National Science Foundation invites QuantumX to showcase research to lawmakers in Washington, D.C.

May 23, 2024

Faculty and students from the University of Washington’s QuantumX institute recently traveled to Washington, D.C. to participate in a briefing and to showcase their work in quantum information technology to representatives of Congress. The National Science Foundation (NSF) invited researchers and scientists to present to lawmakers, highlighting the importance of quantum information science, engineering and technology.

Carson showing representative Zoe Lofgren her demonstration.
Patterson demonstrating her work for Lofgren.

The UW QuantumX group included: Virginia and Prentice Bloedel Professor in Physics and Electrical & Computer Engineering and director of Accelerated Quantum-Enabled Technologies (NRT: AQET) Kai-Mei Fu , NSF Graduate Research Fellow and AQET Fellow and second year physics Ph.D. student Carson Patterson, and physics and mathematics senior Robert Thomas. Patterson shared her work in in quantum sensing and Thomas demonstrated a macroscopic ion trap, a project he helped design and build in the UW’s Quantum Technologies Training and Testbad lab (QT3), which sponsored his trip.

Fu, Patterson and Thomas presented to lawmakers on the Science, Space and Technology Committee, including Zoe Lofgren, D-Calif. and Frank Lucas, R-Okla. Research and Technology Subcommittee ranking member Haley Stevens, D-Mich., spoke during the briefing along with NSF Director Sethuraman Panchanathan on the importance of funding innovation in emerging technology amid global competition.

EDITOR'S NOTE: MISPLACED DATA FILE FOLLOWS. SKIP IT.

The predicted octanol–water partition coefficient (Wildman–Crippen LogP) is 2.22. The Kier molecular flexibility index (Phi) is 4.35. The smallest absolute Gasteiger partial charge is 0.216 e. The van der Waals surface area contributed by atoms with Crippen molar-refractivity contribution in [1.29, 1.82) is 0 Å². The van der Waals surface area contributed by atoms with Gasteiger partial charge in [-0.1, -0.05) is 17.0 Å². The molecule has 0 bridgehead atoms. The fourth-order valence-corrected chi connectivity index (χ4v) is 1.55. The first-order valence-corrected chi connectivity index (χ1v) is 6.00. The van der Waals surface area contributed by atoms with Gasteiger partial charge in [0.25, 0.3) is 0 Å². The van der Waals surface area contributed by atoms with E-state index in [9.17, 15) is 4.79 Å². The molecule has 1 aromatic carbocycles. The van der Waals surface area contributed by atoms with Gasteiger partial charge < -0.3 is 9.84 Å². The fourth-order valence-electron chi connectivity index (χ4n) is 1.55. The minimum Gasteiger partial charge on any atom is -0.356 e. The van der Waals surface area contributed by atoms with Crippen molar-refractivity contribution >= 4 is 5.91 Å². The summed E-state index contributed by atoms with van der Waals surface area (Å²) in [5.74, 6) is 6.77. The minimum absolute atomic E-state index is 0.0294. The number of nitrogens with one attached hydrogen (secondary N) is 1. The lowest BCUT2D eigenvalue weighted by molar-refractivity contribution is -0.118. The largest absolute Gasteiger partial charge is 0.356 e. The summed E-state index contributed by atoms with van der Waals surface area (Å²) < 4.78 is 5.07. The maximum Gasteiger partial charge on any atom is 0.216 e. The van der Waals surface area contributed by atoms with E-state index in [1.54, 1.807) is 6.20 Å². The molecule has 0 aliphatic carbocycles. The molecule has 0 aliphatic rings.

Robert Thomas showing his trapped ion demonstration to an onlooker.
Thomas showing his macroscopic ion trap.

“In these early days of quantum technology development, hardware knowledge is essential for software engineers to optimize architectures, efficiently implement algorithms, and correct errors,” said Fu. “The breakthroughs needed in the materials for scalable quantum devices requires materials and device scientists and computer architecture engineers to be trained in quantum information. AQET addresses these needs by training master’s and doctoral students in an interdisciplinary program in quantum information science, engineering and technology (QISET).”

The lawmakers present at the showcase expressed their support for increased NSF funding in QISET.

“It was exciting being there,” said Thomas. “The other people presenting were professors and graduate students from around the country that were eager to share their knowledge about QISET research. Our demos were excitingly interactive and grabbed a lot of attention.”